Three Chinese Noodle Salad  

A lovely summer supper which is quick and easy, using cupboard staples and leftovers.

I usually buy my Chinese noodles in bulk, without any little soup flavour packs, but occasionally they appear anyway. Since I can’t read Chinese, I don’t know what flavours these are. The outer packet said ‘soup mix, flavoured oil and chilli powder’.  I decided to be only slightly adventurous and use one of the flavoured oils and the chilli powder on this occasion. Another time, I might make an actual noodle soup and use a ‘soup mix’ packet to find out, or just open one up and carefully taste test to see how I can use it like a stock cube.

My full recipe here will serve four to six people for a main course, or more as a side dish. It is easy to cut quantities for a smaller household. The dressing can also be mixed up and refrigerated for a fairly long period, much like commercial salad dressings. Shake well and use only as much as desired each time.

Salad ingredients:

3 blocks Assorted Chinese noodles
2 ounces Butter or margarine
1/2 cup Sesame seeds (Buy these in a catering supply store where a pound of seeds will cost about the same as a little glass jar with an ounce or two in a grocery store.)
1 ½ tsp Minced ginger root
1 head Romaine /Cos type lettuce
1 handful Assorted stronger flavoured leaves such as spinach or cabbage
6 Spring onions (green onions) or thinnings of garden onions, including the green tops

Dressing ingredients:

1/2 cup Vegetable oil
1/2  cup Granulated sugar
1/4 cup Cider vinegar
1 tablespoon Soy sauce (I use light)
Dash Chilli pepper

Final (optional) ingredient (not for vegetarian version!):

Up to 1 cup Shredded or very small cut pieces leftover roast beef

Directions:

  1. Cook the noodles according to package instructions. This will probably entail boiling (or standing in boiling water, depending on the type of noodle) for about 4 minutes. Drain and set aside.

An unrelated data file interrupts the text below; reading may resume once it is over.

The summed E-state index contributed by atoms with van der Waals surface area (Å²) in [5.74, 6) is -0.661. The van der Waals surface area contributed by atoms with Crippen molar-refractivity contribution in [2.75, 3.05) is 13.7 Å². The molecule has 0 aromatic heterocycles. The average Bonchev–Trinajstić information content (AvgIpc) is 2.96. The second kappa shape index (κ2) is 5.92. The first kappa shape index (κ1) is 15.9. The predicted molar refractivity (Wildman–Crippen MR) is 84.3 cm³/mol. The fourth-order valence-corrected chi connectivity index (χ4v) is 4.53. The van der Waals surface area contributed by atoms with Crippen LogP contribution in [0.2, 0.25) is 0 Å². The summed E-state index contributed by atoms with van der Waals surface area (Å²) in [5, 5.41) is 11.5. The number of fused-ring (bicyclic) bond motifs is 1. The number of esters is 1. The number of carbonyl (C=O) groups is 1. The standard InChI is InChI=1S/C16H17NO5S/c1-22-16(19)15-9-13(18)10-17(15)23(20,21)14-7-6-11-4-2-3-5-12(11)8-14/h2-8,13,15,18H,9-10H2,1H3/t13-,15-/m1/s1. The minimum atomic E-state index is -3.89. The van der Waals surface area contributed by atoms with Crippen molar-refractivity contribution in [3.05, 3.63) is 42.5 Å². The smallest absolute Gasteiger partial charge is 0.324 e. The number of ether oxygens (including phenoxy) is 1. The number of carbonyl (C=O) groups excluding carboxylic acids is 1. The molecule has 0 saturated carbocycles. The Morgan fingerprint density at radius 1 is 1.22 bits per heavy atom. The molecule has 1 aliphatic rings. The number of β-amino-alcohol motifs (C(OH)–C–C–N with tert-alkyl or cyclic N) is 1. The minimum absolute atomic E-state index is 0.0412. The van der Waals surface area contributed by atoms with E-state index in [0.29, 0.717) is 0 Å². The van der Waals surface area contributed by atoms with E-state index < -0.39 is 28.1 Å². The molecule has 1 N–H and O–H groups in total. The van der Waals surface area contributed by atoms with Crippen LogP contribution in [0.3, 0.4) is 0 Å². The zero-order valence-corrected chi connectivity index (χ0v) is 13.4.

2. Melt butter or margarine in a LARGE, deep frying pan or wok.
  3. Add sesame seeds, ginger root and cooked noodles. Stir well and cook on moderate heat for a few minutes. It will all glom together at first, but gradually the fat will disappear, and the noodles will begin to be separable.
  4. Remove from heat and allow to cool.
  5. While noodles are cooling, shred the lettuce by slicing across the head. Shred your other leaves to a similar size. You will want to have 6-8 cups of leaves altogether.
  6. Slice the onions finely, to make at least 1/2 cup.
  7. If using beef, flash fry in its own fat (or any left behind from the noodles) to make the pieces a little bit crispy. This will provide a texture contrast for the noodles.
  8. Mix all dressing ingredients together. Stir well to dissolve all the sugar.
  9. Toss noodles gently to separate.
  10. Add vegetables and dressing (and beef, if using) to noodles. Toss until well distributed.
  11. Serve using tongs.

Tip: I use my Tupperware ‘watermelon’ bowl to mix this salad. It has enough room for lifting and separating the noodles as I add the vegetables and dressing without slopping all over the counter.Picture of side portion of three Chinese noodle salad

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I'm an American living in the UK, combining rural Mid-west ideas about food with a suburban coastal British reality. It's fun!

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5 comments on “Three Chinese Noodle Salad  
  1. Gale Wright says:

    WordPress won’t let me “like” but will let me comment! This recipe sounds delicious and I will try it soon.

    Like

  2. […] three: Chinese noodle salad with shredded cabbage and  scrappy pieces of beef, topped with a sweet and sour […]

    Like

    • Gale Wright says:

      This problem with “liking” has occurred on other blogs I follow as well so it is probably my account. But it is intermittent so not sure what I need to change. If I have received the blog in my email, then I can “like” successfully from the email. But I can’t always subscribe to receive by email either for some reason, so I have to find work-arounds.

      Like

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What’s Creative Economy in the Kitchen about?
Sharing a lifetime of experience of kitchen challenges. Respecting food and making the most of what's available. Read more on my About page.
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March 2015
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© Julia Davis-Coombs and Creative Economy in the Kitchen, 2014-2017. Unauthorized use and/or duplication of this material without express and written permission from this blog’s author and/or owner is strictly prohibited. Excerpts and links may be used, provided that full and clear credit is given to Julia Davis-Coombs and Creative Economy in the Kitchen with appropriate and specific direction to the original content.
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